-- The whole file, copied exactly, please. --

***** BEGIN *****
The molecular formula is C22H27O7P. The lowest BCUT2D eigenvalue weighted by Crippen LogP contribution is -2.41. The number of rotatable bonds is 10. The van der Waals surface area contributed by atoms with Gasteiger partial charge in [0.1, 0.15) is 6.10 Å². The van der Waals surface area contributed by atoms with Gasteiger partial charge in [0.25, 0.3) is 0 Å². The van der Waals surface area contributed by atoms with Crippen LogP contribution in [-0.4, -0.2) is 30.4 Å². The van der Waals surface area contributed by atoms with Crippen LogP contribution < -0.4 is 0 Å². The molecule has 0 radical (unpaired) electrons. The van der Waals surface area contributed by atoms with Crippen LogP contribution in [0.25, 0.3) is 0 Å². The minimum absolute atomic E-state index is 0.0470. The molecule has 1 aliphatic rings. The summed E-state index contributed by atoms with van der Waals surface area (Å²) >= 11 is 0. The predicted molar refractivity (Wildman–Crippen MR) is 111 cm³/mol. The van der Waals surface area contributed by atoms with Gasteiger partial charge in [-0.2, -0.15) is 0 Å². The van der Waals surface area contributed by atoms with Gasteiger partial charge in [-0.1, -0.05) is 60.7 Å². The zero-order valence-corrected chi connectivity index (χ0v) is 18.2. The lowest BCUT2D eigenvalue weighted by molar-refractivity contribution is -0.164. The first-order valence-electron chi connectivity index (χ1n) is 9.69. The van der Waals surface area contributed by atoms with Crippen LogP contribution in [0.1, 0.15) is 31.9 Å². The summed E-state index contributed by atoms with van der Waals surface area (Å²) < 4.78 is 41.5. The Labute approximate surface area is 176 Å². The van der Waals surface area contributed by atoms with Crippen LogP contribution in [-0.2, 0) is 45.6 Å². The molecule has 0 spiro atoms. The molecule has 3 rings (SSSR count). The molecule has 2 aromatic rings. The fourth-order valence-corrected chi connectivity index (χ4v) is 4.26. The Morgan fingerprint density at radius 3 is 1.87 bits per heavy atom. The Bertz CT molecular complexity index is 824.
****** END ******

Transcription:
The molecular formula is C22H27O7P. The lowest BCUT2D eigenvalue weighted by Crippen LogP contribution is -2.41. The number of rotatable bonds is 10. The van der Waals surface area contributed by atoms with Gasteiger partial charge in [0.1, 0.15) is 6.10 Å². The van der Waals surface area contributed by atoms with Gasteiger partial charge in [0.25, 0.3) is 0 Å². The van der Waals surface area contributed by atoms with Crippen LogP contribution in [-0.4, -0.2) is 30.4 Å². The van der Waals surface area contributed by atoms with Crippen LogP contribution < -0.4 is 0 Å². The molecule has 0 radical (unpaired) electrons. The van der Waals surface area contributed by atoms with Crippen LogP contribution in [0.25, 0.3) is 0 Å². The minimum absolute atomic E-state index is 0.0470. The molecule has 1 aliphatic rings. The summed E-state index contributed by atoms with van der Waals surface area (Å²) >= 11 is 0. The predicted molar refractivity (Wildman–Crippen MR) is 111 cm³/mol. The van der Waals surface area contributed by atoms with Gasteiger partial charge in [-0.2, -0.15) is 0 Å². The van der Waals surface area contributed by atoms with Gasteiger partial charge in [-0.1, -0.05) is 60.7 Å². The zero-order valence-corrected chi connectivity index (χ0v) is 18.2. The lowest BCUT2D eigenvalue weighted by molar-refractivity contribution is -0.164. The first-order valence-electron chi connectivity index (χ1n) is 9.69. The van der Waals surface area contributed by atoms with Crippen LogP contribution in [0.1, 0.15) is 31.9 Å². The summed E-state index contributed by atoms with van der Waals surface area (Å²) < 4.78 is 41.5. The Labute approximate surface area is 176 Å². The van der Waals surface area contributed by atoms with Crippen LogP contribution in [-0.2, 0) is 45.6 Å². The molecule has 0 spiro atoms. The molecule has 3 rings (SSSR count). The molecule has 2 aromatic rings. The fourth-order valence-corrected chi connectivity index (χ4v) is 4.26. The Morgan fingerprint density at radius 3 is 1.87 bits per heavy atom. The Bertz CT molecular complexity index is 824.